Teacher (Latter Day Saints)
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Teachers in The Church of Jesus Christ of Latter-day Saints
Young men who reach the age of 14 are integrated into the Teachers Quorum. Those who are found worthy by their bishop (in an interview) are ordained in a similar manner as Deacons, except that the Aaronic Priesthood is not conferred upon them again if they have already received it as a Deacon. A Priest or a holder of the Melchizedek Priesthood may ordain a person to the office of Teacher.
As specified in the Doctrine and Covenants, a Teachers Quorum may not contain more than 24 members. As a result, in some larger wards there are two Teacher Quorums. A presidency, consisting of a president, first counselor, and second counselor, is called from members of the quorum by the bishopric and set apart to serve as the presidency of the Teachers Quorum. The president is given "priesthood keys" to preside in his quorum. A secretary to the presidency is also called.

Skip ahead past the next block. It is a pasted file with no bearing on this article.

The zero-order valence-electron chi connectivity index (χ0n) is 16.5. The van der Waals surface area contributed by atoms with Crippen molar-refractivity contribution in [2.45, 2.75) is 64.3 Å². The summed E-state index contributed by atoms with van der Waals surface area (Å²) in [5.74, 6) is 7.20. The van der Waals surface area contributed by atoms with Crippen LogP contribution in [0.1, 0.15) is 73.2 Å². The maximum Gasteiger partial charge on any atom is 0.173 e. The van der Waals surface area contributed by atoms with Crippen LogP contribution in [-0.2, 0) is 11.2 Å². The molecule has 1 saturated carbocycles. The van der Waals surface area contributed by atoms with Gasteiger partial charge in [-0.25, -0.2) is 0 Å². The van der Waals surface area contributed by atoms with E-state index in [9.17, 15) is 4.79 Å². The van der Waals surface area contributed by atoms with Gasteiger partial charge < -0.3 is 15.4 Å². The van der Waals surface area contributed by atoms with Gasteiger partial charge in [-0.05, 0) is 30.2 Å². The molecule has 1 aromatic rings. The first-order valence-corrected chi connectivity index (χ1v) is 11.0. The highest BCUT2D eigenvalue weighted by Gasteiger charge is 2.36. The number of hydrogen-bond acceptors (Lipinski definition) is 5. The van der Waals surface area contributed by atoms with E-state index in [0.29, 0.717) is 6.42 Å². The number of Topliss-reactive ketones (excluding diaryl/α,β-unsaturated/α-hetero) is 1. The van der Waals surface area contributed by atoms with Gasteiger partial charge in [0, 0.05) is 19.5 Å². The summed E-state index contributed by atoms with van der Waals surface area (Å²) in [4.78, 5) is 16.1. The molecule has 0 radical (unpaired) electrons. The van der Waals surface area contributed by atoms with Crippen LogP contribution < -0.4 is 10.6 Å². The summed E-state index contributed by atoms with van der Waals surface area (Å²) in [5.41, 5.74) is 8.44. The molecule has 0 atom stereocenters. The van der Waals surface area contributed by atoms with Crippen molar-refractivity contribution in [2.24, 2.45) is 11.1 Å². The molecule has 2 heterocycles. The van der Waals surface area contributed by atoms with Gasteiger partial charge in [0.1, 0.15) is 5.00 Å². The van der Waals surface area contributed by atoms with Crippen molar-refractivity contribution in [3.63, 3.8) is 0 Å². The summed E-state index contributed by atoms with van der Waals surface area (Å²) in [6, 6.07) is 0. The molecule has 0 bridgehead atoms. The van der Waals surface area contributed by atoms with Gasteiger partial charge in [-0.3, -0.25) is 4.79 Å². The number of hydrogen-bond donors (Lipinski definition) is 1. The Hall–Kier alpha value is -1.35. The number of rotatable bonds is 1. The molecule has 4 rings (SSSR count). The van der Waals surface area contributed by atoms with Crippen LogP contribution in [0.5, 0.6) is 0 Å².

The duties of a Teacher are to assist the Priests in taking care of the temporal needs of the Church, and "to warn, expound, exhort, and teach, and invite all to come unto Christ". Teachers are permitted to assist in preparing the sacrament, usher during sacrament meeting, and perform all the duties of a Deacon. Teachers are also typically paired with an adult male (often their father) to do home teaching.
As the church in the United States and Canada sponsors troops of the Boy Scouts of America and Scouts Canada programs, many Teachers participate in these Scouting programs as well. The adult ward leaders of the Young Men Organization are frequently also leaders in the Scout troop, but the priesthood quorums and the Scouts are not otherwise connected.
An adult Teachers Quorum adviser is called to assist the Teachers. Sometimes an assistant adviser is also called.
- Hartley, William G. (1976), "Ordained and Acting Teachers in the Lesser Priesthood, 1851-1883" (PDF), BYU Studies 16 (3)
- Hartley, William G. (Spring 1996), "From Men to Boys: LDS Aaronic Priesthood Offices, 1829–1996", Journal of Mormon History 22 (1): 78–134
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